The 7.3-liter V8 is so popular that Ford Performance has made it available to purchase as a crate engine. It can even fit in a Mustang. So for those who chime in and say, that would be great if it had a V8, now you can order this and enjoy the heck out of the power of this engine.

According to the Ford Performance website, the 7.3-liter V8 engine crate package costs $8150. In the 2020 F-250 it has a horsepower rating of 430 and 475 pound-feet of torque.

Mustang GT500 Shelby

5.2-liter V8 aka Voodoo/Predator
This naturally aspirated V8 engine (pictured at the top) is in the Mustang GT500 and the soon-to-be discontinued Mustang GT350.

Known as the Voodoo engine in the 2020 Mustang Shelby GT350 and the Predator in the GT500 this engine makes 760 horses and 625 lb.-ft. of torque.

This engine has automatically become a favorite of drag race enthusiasts and it’s rumored (but not confirmed) that the 2021 Ford Raptor will have this engine in it, along with an Ecoboost engine option. If that’s the case, that would make the 2021 Raptor one of my dream vehicles to drive since I already professed my love for the 2017 Ford Raptor.

Mustang Mach 1

5.0-liter V8 aka Coyote
This incredibly popular engine is a crowd favorite. It’s so popular that it’s used in both the Ford Mustang and the Ford F-150.

In the Mustang GT it’s good for 460 horsepower and 420 lb.-ft. of torque. The outgoing Mustang Bullitt used this engine as well and it was always popular with this V8 option.

In the F-150, the naturally aspirated 5.0-liter 90-degree V8 has overhead cams has an aluminum block with aluminum heads. In the popular F-150 it’s still one of the go-to engine choices for the old-school truck consumer who thinks (falsely) that a full-size truck needs to have a V8.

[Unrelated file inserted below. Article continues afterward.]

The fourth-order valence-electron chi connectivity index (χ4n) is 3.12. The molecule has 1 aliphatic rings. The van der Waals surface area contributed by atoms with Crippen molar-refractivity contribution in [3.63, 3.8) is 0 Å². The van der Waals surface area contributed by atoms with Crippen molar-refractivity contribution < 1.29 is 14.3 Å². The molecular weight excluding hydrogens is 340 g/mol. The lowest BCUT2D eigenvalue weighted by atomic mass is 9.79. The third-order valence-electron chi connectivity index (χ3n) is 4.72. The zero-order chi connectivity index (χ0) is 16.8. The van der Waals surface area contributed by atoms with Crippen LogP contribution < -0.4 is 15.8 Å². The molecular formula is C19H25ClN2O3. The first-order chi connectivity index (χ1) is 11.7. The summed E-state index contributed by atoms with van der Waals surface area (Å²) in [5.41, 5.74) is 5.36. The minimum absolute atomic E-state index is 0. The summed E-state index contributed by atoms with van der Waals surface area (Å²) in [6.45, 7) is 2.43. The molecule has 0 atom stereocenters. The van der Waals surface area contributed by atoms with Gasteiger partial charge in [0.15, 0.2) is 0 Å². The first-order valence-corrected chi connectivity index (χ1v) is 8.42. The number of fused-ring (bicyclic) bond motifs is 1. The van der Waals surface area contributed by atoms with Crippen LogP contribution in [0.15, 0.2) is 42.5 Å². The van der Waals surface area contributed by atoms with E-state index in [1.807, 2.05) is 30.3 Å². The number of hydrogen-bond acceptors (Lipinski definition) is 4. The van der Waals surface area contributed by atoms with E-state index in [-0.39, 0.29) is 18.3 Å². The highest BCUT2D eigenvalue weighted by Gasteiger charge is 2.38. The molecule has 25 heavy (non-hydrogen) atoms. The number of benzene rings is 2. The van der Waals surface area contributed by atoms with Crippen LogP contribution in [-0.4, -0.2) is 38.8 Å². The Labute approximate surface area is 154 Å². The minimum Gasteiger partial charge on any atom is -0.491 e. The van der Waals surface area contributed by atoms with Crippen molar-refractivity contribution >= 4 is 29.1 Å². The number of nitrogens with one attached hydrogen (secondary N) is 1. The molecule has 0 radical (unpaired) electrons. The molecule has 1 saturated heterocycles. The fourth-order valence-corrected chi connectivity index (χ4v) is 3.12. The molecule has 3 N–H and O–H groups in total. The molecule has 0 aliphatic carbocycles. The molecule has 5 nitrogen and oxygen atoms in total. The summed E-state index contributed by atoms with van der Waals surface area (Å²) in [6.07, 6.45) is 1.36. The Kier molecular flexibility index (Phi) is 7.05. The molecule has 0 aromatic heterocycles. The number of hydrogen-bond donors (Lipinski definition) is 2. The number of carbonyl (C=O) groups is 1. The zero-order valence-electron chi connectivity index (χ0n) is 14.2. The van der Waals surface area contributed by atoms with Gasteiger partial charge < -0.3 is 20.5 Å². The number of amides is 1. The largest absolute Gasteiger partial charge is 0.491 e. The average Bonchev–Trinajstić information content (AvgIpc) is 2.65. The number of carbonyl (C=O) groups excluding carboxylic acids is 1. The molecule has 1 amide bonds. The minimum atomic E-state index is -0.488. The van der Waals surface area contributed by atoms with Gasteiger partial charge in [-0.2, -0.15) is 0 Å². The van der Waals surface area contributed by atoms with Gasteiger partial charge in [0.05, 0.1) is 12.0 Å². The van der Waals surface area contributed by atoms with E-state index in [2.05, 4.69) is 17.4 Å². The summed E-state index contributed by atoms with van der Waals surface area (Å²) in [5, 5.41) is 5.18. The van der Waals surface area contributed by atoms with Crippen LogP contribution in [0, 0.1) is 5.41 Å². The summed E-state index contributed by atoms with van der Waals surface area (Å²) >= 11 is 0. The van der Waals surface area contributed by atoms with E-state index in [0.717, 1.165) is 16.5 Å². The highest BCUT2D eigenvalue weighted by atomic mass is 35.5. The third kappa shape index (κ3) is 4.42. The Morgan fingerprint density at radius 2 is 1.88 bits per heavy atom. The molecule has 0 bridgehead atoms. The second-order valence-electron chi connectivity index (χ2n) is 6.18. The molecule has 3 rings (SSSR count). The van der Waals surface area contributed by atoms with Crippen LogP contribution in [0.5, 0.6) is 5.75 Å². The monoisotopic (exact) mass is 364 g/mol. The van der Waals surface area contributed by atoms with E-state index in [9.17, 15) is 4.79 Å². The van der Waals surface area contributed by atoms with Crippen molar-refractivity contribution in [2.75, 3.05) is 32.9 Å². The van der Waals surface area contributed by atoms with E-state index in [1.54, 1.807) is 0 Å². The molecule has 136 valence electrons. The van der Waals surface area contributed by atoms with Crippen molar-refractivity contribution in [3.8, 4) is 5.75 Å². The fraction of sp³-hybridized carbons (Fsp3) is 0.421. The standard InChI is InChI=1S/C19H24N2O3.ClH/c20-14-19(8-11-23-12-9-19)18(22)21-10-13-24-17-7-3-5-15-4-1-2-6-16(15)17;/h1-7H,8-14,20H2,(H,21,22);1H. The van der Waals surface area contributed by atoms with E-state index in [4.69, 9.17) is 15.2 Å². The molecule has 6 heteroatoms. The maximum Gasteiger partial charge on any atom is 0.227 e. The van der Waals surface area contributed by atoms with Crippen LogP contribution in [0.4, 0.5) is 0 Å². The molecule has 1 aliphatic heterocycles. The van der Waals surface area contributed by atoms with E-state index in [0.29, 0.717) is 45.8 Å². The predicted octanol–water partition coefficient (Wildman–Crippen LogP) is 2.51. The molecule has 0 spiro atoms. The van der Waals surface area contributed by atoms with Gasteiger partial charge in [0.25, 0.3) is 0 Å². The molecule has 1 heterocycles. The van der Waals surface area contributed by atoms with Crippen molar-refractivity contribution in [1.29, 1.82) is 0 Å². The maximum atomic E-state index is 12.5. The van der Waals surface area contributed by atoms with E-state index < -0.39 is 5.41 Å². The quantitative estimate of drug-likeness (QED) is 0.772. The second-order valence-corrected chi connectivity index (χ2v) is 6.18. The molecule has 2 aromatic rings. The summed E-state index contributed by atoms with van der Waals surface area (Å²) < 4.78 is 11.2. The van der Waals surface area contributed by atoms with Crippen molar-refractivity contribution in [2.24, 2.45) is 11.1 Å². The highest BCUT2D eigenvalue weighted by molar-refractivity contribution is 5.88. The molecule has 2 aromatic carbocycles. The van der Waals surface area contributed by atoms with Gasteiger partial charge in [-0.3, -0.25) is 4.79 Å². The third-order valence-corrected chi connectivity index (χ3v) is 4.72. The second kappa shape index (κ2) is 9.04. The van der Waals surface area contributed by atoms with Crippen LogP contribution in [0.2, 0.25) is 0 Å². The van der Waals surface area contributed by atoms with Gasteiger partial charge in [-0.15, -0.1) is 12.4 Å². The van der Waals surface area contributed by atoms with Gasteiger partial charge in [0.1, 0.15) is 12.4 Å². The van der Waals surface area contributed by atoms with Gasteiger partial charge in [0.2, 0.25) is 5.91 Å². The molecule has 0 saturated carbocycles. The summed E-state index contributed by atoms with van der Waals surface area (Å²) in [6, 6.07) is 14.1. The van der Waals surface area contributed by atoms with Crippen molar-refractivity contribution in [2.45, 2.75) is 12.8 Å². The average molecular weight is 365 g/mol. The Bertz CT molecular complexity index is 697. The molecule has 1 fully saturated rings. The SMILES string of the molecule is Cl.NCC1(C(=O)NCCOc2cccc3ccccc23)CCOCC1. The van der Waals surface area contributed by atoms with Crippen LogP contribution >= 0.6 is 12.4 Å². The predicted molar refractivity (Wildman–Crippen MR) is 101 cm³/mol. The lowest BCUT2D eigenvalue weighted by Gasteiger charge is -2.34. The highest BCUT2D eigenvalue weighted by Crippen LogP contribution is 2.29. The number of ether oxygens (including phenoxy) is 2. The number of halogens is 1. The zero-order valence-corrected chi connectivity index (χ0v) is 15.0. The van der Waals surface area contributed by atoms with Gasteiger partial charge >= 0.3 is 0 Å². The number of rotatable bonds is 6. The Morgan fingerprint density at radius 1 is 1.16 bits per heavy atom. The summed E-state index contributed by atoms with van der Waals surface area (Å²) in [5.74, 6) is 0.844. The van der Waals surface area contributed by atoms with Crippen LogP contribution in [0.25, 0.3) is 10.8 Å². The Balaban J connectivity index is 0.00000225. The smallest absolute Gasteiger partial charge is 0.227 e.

In the F-150 it’s rated for 395 horsepower and 400 lb.-ft. of torque (at 4,500 RPM).

2021 Ford F-150 Lariat

The passion for the V8 and Ford likely started with the outstanding and legendary Flathead engine. The flatty was a durable and consistent valve-in-block design that spanned in the U.S. market from 1932-1953. The flathead was a low-compression engine that honestly helped Ford in sales and also in engineering reputation.

Since, the thirst for V8s has been non-stop. And while the saying there’s no replacement for displacement holds true (in theory), it’s up for debate how necessary bigger engines and more cylinders are needed during this time of turbocharging. I won’t step into this debate arena, but wanted to share that very pointed quote from Mike Levine.

For those who say the V8 is dead or dying, it seems Ford says, not so fast there. And that’s a good thing, in my opinion.

Now it's your turn to comment. Yes, I want to hear from you V8 lovers out there. Which Ford V8 is your favorite?

Jimmy Dinsmore has been an automotive journalist for more than a decade and been a writer since the high school. His Driver’s Side column features new car reviews and runs in several newspapers throughout the country. He is also co-author of the book “Mustang by Design” and “Ford Trucks: A Unique Look at the Technical History of America’s Most Popular Truck”. Also, Jimmy works in the social media marketing world for a Canadian automotive training aid manufacturing company. Follow Jimmy on Facebook, Twitter, at his special Ford F-150 coverage on Twitter and LinkedIn. You can read the most of Jimmy's stories by searching Torque News Ford for daily Ford vehicle report.